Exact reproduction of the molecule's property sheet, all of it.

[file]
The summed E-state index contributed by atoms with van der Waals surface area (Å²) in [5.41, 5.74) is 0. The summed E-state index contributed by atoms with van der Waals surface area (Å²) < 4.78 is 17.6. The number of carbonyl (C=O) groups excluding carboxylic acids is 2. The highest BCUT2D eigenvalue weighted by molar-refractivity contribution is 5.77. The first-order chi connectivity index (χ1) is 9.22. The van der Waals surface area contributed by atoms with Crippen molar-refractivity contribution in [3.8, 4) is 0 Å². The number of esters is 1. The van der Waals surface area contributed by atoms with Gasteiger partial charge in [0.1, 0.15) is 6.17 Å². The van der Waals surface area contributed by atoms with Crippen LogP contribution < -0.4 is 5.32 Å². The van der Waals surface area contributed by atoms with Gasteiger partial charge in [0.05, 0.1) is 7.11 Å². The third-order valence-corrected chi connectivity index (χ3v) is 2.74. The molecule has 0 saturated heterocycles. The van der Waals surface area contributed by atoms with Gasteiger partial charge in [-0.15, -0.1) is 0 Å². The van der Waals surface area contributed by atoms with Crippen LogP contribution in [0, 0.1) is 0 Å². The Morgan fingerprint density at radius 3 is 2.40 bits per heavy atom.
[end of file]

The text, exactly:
The summed E-state index contributed by atoms with van der Waals surface area (Å²) in [5.41, 5.74) is 0. The summed E-state index contributed by atoms with van der Waals surface area (Å²) < 4.78 is 17.6. The number of carbonyl (C=O) groups excluding carboxylic acids is 2. The highest BCUT2D eigenvalue weighted by molar-refractivity contribution is 5.77. The first-order chi connectivity index (χ1) is 9.22. The van der Waals surface area contributed by atoms with Crippen molar-refractivity contribution in [3.8, 4) is 0 Å². The number of esters is 1. The van der Waals surface area contributed by atoms with Gasteiger partial charge in [0.1, 0.15) is 6.17 Å². The van der Waals surface area contributed by atoms with Crippen LogP contribution < -0.4 is 5.32 Å². The van der Waals surface area contributed by atoms with Gasteiger partial charge in [0.05, 0.1) is 7.11 Å². The third-order valence-corrected chi connectivity index (χ3v) is 2.74. The molecule has 0 saturated heterocycles. The van der Waals surface area contributed by atoms with Gasteiger partial charge in [-0.15, -0.1) is 0 Å². The van der Waals surface area contributed by atoms with Crippen LogP contribution in [0, 0.1) is 0 Å². The Morgan fingerprint density at radius 3 is 2.40 bits per heavy atom.